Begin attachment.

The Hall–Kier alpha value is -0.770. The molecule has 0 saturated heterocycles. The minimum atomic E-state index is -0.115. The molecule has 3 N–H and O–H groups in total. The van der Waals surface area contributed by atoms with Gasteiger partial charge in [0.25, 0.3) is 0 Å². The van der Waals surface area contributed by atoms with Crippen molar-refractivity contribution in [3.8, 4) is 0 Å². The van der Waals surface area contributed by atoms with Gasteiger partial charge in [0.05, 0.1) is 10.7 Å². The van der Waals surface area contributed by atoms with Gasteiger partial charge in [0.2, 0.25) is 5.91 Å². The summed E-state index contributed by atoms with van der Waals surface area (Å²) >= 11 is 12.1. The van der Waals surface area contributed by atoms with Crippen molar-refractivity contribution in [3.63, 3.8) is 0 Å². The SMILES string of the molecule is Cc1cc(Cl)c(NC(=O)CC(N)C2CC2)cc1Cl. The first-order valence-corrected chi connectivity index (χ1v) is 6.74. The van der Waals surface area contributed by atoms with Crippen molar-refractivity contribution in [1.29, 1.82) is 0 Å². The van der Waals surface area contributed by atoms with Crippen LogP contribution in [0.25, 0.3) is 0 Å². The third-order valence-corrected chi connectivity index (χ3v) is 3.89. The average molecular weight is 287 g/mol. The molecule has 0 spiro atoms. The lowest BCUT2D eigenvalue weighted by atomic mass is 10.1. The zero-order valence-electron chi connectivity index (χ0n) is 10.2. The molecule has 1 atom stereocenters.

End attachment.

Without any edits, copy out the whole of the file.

The Hall–Kier alpha value is -0.770. The molecule has 0 saturated heterocycles. The minimum atomic E-state index is -0.115. The molecule has 3 N–H and O–H groups in total. The van der Waals surface area contributed by atoms with Gasteiger partial charge in [0.25, 0.3) is 0 Å². The van der Waals surface area contributed by atoms with Crippen molar-refractivity contribution in [3.8, 4) is 0 Å². The van der Waals surface area contributed by atoms with Gasteiger partial charge in [0.05, 0.1) is 10.7 Å². The van der Waals surface area contributed by atoms with Gasteiger partial charge in [0.2, 0.25) is 5.91 Å². The summed E-state index contributed by atoms with van der Waals surface area (Å²) >= 11 is 12.1. The van der Waals surface area contributed by atoms with Crippen molar-refractivity contribution in [3.63, 3.8) is 0 Å². The SMILES string of the molecule is Cc1cc(Cl)c(NC(=O)CC(N)C2CC2)cc1Cl. The first-order valence-corrected chi connectivity index (χ1v) is 6.74. The van der Waals surface area contributed by atoms with Crippen molar-refractivity contribution in [1.29, 1.82) is 0 Å². The van der Waals surface area contributed by atoms with Crippen LogP contribution in [0.25, 0.3) is 0 Å². The third-order valence-corrected chi connectivity index (χ3v) is 3.89. The average molecular weight is 287 g/mol. The molecule has 0 spiro atoms. The lowest BCUT2D eigenvalue weighted by atomic mass is 10.1. The zero-order valence-electron chi connectivity index (χ0n) is 10.2. The molecule has 1 atom stereocenters.